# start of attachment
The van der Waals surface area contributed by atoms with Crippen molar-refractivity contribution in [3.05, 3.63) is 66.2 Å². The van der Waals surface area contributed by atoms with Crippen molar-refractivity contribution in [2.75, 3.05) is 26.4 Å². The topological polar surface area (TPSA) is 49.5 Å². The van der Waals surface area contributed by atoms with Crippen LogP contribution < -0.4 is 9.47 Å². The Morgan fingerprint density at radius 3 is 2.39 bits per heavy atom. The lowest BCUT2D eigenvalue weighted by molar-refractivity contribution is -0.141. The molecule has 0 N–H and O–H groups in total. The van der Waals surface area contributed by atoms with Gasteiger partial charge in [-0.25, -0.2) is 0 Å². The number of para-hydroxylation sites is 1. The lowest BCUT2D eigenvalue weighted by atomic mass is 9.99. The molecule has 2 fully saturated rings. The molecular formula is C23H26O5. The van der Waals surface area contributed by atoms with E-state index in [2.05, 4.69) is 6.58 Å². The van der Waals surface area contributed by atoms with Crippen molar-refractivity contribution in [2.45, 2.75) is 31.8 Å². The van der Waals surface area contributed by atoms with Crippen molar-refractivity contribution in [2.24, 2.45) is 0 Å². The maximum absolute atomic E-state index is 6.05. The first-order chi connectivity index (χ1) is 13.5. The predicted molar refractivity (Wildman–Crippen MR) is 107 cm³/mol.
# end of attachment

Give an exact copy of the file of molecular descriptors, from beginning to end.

The van der Waals surface area contributed by atoms with Crippen molar-refractivity contribution in [3.05, 3.63) is 66.2 Å². The van der Waals surface area contributed by atoms with Crippen molar-refractivity contribution in [2.75, 3.05) is 26.4 Å². The topological polar surface area (TPSA) is 49.5 Å². The van der Waals surface area contributed by atoms with Crippen LogP contribution < -0.4 is 9.47 Å². The Morgan fingerprint density at radius 3 is 2.39 bits per heavy atom. The lowest BCUT2D eigenvalue weighted by molar-refractivity contribution is -0.141. The molecule has 0 N–H and O–H groups in total. The van der Waals surface area contributed by atoms with Gasteiger partial charge in [-0.25, -0.2) is 0 Å². The number of para-hydroxylation sites is 1. The lowest BCUT2D eigenvalue weighted by atomic mass is 9.99. The molecule has 2 fully saturated rings. The molecular formula is C23H26O5. The van der Waals surface area contributed by atoms with E-state index in [2.05, 4.69) is 6.58 Å². The van der Waals surface area contributed by atoms with Crippen molar-refractivity contribution in [2.45, 2.75) is 31.8 Å². The van der Waals surface area contributed by atoms with Crippen molar-refractivity contribution in [2.24, 2.45) is 0 Å². The maximum absolute atomic E-state index is 6.05. The first-order chi connectivity index (χ1) is 13.5. The predicted molar refractivity (Wildman–Crippen MR) is 107 cm³/mol.